Monday, December 17, 2012

Night comes a little earlier each day at this time of year, and dawn arrives a little later. The darkness is with us more each day as night grows longer, deeper, and colder. Shadows are cast a bit longer as the sun rests lower on the horizon, even in its mid-day traverse.

For our earliest ancestors, it must have been terrifying to witness the growing darkness. It must have seemed that the darkn

ess would consume the light and that they would never see light again. Events of the past few days might lead us to the same terrifying thought: that darkness will prevail, that gloom and sadness will triumph, that sin and tragedy are more potent than goodness.

Defiantly, we light another candle on the Advent Wreath, and celebrate the Truth that light has already conquered darkness, Grace has vanquished sin, life has overcome death, and mercy has turned back vengeance. Though grief remains, hope will prevail.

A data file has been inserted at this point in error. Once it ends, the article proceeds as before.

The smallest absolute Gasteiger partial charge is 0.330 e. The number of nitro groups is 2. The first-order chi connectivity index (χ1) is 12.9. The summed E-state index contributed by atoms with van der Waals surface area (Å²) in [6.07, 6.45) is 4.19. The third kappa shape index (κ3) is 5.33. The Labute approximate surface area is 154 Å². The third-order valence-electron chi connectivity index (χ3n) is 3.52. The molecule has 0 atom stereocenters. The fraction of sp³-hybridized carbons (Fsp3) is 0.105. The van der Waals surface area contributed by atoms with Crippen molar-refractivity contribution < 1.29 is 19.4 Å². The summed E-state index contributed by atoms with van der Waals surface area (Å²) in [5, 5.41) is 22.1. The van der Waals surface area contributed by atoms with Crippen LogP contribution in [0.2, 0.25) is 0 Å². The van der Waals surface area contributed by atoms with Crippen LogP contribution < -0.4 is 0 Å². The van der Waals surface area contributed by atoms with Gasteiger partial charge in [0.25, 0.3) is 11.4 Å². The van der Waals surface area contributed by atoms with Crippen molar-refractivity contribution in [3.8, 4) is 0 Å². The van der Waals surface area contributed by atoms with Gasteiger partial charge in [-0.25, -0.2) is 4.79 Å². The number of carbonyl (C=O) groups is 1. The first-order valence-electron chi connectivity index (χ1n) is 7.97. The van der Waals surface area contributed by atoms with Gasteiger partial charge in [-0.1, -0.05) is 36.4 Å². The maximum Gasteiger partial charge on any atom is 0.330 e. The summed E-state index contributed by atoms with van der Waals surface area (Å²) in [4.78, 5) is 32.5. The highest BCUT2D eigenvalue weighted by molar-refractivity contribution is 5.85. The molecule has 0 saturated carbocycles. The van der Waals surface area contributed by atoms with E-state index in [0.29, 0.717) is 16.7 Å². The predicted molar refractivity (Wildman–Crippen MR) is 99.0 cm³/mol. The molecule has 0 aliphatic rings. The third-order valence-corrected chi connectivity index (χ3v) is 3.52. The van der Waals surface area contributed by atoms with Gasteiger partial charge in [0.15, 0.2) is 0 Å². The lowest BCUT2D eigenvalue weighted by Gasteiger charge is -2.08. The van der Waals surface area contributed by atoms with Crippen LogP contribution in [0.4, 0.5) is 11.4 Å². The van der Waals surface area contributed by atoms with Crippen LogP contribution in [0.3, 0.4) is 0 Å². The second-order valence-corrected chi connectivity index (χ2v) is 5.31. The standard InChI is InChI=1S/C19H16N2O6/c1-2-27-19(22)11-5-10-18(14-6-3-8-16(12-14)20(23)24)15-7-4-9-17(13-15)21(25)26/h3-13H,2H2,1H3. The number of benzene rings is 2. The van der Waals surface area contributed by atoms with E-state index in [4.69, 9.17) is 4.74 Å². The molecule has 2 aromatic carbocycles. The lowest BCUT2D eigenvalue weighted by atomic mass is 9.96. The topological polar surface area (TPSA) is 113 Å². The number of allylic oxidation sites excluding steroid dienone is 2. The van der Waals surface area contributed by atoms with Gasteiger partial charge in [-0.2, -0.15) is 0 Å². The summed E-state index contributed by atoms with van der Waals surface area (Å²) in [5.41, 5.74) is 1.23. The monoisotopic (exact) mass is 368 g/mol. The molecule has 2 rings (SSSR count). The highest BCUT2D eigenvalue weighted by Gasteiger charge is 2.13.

Today twilight comes a few moments earlier than yesterday, and tomorrow dawn will come a few minutes later. For but a few more days the darkness will have its way, but light, Grace, mercy, faith – all of these will triumph as the growing light leads us toward a new Springtime of hope.

Is it any wonder why we celebrate the birth of hope itself just a few days after the Winter solstice – just as soon as the light pushes back against the darkness, and the dawn greets us earlier after the darkness of each cold night.

In the pre-dawn darkness of Winter's longest night, we listen for the cry of a newborn child, we watch for a light that stirs our souls. O come, O come, Emmanuel.
December 16, 2012
Msgr. William J. King

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